You can prevent this by waiting until you’re truly ready, planning it out, talking through any anxieties you might have with your partner, engaging in lots of foreplay, using a position that’s comfortable to you, and stopping if you ever feel uncomfortable, physically or emotionally.
Read: How to Make Foreplay the Main Event
4. Engage in Lots of Foreplay
Don’t feel bad about asking your partner to stimulate you using their hands or mouth. “Oral sex is an incredible way to get you in the mood for sex,” says White. “It’s a great way to support relaxation and get you into your breathing.”
During manual stimulation, it can help for your partner to insert a finger or two in to get you used to penetration, says White. But also make sure you’re getting clitoral stimulation — most people with vulvas need that in order to orgasm. “The more your clitoris activates, the easier initial entry will be,” says White.
Take the Quiz: Test Your Knowledge About Foreplay
5. Breathe Deeply
“Breathing helps your body relax and will allow you to connect with your own body, as well as get more intimate with your partner,” says White. “When you breathe deeply, it helps to support your brain-body connection to your sexual center and also will stimulate more blood flow and lubrication.”
Practice deep breathing while you’re masturbating so that it will come naturally during sex with a partner.
6. Stimulate Your Clitoris During Intercourse
Whether it’s with your own hand, your partner’s hand, or a vibrator, clitoral stimulation during intercourse will increase pleasure and prevent pain.
“Clitoris stimulation will help to support orgasm and blood flow and will enhance the pleasure of vaginal penetration,” says White. “The clitoris is responsible for the majority of pleasure you experience during sex. Self-stimulation of your clitoris will help to activate the internal clitoris, which is located around 2 to 2.5 inches inside your vagina.”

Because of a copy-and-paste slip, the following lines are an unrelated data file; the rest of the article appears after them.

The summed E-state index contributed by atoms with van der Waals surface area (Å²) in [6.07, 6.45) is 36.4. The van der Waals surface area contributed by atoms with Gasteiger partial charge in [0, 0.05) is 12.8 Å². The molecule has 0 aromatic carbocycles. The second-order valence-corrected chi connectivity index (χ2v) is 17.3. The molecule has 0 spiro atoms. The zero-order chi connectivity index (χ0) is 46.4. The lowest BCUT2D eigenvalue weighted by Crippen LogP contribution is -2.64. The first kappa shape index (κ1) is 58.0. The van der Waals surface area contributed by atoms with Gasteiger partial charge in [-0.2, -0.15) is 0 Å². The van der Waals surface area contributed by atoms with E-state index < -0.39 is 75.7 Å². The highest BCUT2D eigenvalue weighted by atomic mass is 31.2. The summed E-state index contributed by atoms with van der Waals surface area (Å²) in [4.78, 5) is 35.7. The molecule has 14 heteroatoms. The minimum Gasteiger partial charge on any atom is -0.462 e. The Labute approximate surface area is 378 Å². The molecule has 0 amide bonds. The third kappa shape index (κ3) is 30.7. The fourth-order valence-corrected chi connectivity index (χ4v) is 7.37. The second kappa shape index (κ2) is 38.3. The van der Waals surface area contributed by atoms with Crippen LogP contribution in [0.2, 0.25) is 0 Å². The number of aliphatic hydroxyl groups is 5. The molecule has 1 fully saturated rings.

Read: Holy Clit Batman! 9 Amazing Facts About the Clitoris
7. Use Lube
The more lubricated you are, the more smoothly things will glide, and the more comfortable sex will be. White recommends using water-based lube, if you’re using a condom. Otherwise, oil-based lubricants are also OK.
“Avoid using petroleum jelly or lotions, as they are not safe for your vagina and can throw off PH balance, and often contain added chemicals which will negatively impact your body,” says White.
8. Do “Sexercises”
Stretches that release tension in your pelvis can help you feel more comfortable during sex. Yoga (especially hip opening positions like warrior stance or pigeon pose) and pilates (particularly leg lifts) are good for this, says White. You can also do squats and bridge poses to strengthen your pelvic floor.
Read: 5 Steps to a Healthy and Orgasmic Pelvic Floor
9. See a Doctor If You Need To
If sex is painful for you despite taking these steps, talk to a doctor, who might refer you to a pelvic floor physical therapist. They can loosen your muscles, teach you pelvic floor stretches, and potentially prescribe you a dilator if necessary.
Check in with your partner throughout the experience, and let them know what you are and aren’t ready for. Don’t be afraid to tell them to slow down, change positions, or stop. And don’t do anything just because they seem to want it; check in with what you want.
You are in control of your own body.